Is the Many Worlds Interpretation deterministic? Considering that you can determine all of the possible outcomes of a wavefunction (pretty much impossible but still), the only random thing that remains is in what version of the universe you will proceed.

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    $\begingroup$ In MWI there is no wave-function collapse. What else did you think might be non-deterministic? $\endgroup$
    – WillO
    Commented Dec 2, 2016 at 16:17
  • $\begingroup$ I didn't say there is a collapse. I said that the only non-deterministic thing is the branch of the universe that you will go to. $\endgroup$ Commented Dec 2, 2016 at 16:26
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    $\begingroup$ The wave-function collapse is the only non-deterministic part of quantum mechanics. If there's no wave function collapse, there's no place for non-determinism to creep in. $\endgroup$
    – WillO
    Commented Dec 2, 2016 at 17:49
  • $\begingroup$ There isn't a yes/no answer, because defining determinism is subtle. There isn't even a simple yes/no answer as to whether Newtonian mechanics is deterministic. (Search on keywords like "Norton's dome," "noncollision singularity," and "staccato run.") $\endgroup$
    – user4552
    Commented Dec 2, 2016 at 18:38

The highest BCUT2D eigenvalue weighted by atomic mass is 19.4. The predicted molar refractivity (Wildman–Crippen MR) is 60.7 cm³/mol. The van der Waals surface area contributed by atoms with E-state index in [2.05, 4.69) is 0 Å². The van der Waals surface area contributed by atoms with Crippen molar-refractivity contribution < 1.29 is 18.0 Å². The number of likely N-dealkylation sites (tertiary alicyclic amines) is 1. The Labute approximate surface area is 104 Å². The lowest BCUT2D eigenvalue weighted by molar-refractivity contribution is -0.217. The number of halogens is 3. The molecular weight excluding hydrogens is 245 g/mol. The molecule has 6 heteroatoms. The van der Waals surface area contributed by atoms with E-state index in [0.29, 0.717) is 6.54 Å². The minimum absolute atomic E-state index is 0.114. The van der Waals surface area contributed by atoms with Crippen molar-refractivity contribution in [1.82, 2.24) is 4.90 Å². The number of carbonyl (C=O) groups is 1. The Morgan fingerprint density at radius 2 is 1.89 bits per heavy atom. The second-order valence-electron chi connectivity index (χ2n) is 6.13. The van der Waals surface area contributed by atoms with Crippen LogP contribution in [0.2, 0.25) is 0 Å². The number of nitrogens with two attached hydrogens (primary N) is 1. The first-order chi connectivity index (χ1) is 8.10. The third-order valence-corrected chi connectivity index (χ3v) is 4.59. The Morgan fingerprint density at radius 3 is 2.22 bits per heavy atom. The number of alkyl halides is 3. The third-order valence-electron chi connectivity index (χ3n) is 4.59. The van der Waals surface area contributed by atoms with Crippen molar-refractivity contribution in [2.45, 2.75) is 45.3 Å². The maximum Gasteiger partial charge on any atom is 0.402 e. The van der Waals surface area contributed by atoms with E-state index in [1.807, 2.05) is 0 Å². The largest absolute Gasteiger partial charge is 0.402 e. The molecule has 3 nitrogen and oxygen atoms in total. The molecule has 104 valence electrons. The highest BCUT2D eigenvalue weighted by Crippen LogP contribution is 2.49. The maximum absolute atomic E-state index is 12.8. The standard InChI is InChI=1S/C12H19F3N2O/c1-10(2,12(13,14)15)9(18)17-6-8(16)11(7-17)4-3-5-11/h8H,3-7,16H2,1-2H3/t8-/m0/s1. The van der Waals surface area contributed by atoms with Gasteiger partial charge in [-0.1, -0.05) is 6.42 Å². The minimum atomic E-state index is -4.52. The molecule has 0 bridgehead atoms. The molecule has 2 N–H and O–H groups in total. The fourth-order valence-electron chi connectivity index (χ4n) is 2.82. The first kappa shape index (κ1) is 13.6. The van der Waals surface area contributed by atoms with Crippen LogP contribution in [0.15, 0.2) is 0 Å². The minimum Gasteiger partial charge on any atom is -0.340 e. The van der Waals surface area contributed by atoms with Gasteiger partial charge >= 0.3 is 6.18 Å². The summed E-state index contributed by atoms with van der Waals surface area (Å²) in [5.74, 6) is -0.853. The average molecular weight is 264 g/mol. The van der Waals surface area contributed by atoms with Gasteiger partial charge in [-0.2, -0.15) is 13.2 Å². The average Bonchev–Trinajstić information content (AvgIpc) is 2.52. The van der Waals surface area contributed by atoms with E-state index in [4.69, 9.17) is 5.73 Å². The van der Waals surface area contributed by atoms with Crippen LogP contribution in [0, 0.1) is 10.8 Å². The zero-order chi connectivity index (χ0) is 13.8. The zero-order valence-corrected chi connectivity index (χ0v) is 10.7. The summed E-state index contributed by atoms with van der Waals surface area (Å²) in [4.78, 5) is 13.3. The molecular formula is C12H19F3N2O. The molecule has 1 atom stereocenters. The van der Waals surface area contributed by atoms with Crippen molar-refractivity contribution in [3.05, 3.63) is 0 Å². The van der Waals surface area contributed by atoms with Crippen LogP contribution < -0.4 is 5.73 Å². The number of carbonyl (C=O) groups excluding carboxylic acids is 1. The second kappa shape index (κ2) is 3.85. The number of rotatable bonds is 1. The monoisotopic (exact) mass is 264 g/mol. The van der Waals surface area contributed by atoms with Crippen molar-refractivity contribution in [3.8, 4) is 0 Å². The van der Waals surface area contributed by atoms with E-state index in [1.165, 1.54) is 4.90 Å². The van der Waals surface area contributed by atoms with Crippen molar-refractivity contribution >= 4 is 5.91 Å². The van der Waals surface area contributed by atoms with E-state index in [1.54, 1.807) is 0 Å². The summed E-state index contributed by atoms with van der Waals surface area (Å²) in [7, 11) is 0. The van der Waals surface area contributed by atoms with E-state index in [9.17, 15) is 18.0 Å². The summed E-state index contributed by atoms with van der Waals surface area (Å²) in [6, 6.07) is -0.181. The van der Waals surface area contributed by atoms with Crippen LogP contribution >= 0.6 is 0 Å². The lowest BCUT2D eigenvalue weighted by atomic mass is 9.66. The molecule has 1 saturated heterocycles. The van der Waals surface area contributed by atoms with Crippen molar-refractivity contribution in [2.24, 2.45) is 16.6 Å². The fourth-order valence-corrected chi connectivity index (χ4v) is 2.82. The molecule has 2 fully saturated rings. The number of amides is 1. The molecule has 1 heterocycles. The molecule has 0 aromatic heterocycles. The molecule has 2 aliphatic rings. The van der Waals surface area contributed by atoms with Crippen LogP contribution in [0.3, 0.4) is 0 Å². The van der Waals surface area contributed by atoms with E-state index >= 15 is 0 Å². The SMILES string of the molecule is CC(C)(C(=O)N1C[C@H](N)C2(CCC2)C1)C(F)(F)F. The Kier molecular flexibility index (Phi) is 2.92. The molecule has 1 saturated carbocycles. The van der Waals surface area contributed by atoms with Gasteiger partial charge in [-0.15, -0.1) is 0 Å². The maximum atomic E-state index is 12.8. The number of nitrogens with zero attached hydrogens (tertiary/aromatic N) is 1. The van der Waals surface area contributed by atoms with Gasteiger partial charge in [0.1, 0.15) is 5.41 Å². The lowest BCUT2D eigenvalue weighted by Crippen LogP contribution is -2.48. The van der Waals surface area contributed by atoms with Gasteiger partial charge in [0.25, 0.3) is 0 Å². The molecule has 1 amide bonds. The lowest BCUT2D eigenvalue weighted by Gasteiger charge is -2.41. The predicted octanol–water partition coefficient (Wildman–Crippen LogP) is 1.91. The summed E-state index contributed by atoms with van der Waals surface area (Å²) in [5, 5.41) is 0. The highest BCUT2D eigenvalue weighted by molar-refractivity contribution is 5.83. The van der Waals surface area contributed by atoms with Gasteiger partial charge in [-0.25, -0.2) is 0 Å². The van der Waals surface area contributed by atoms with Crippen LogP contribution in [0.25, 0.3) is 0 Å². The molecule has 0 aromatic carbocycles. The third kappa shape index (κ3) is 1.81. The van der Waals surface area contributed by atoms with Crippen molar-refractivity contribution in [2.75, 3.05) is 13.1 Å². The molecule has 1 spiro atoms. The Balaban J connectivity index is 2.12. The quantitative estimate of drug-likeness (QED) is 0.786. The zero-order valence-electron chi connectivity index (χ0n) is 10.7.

1 Answer 1


As WillO has pointed out, the many worlds interpretation is deterministic. This follows from the fact that the MWI requires that the unitary evolution of the wavefunction is never violated. since unitary evolution is deterministic, MWI must also be deterministic.

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    $\begingroup$ Yes, deterministic, you just don't don't which world you're in, so practically random. Sinc ew e seem to approximate classical determinism, MWI must be wrong. $\endgroup$
    – Bob Bee
    Commented Dec 3, 2016 at 6:08
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    $\begingroup$ I don't see how the second assertion follows $\endgroup$ Commented Dec 4, 2016 at 18:25
  • $\begingroup$ I won't argue the second point, mostly my dissatisfaction with MWI. But you agree the randomness of which world you wind up in, or are in, is basically random? By positing that the multiple words exist and that they all occur on any measurement, it's clear that the result is random. Calling it deterministic makes no sense. It is different in normal QM/QFT, where the wavefunction or state evolves Unitarily always, even during measurements which are simply ascribed to multiple interactions and decoherence due to so may interactions and our inability to follow each unitary microscopic process. $\endgroup$
    – Bob Bee
    Commented Dec 5, 2016 at 1:04
  • $\begingroup$ @BobBee I think it would be nice if some currently unknown effect would exist to "re-unify" the zillions of the worlds. It would mean in the experimental sense, that the Gambler's fallacy would be true after a lot of experiments. $\endgroup$
    – peterh
    Commented Dec 5, 2016 at 3:04
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    $\begingroup$ @BobBee Suppose you were born as a twin. Would you say that which twin body you ended up in was basically random? Would you say that the process of birthing twins was non-deterministic? $\endgroup$ Commented Dec 5, 2016 at 17:08

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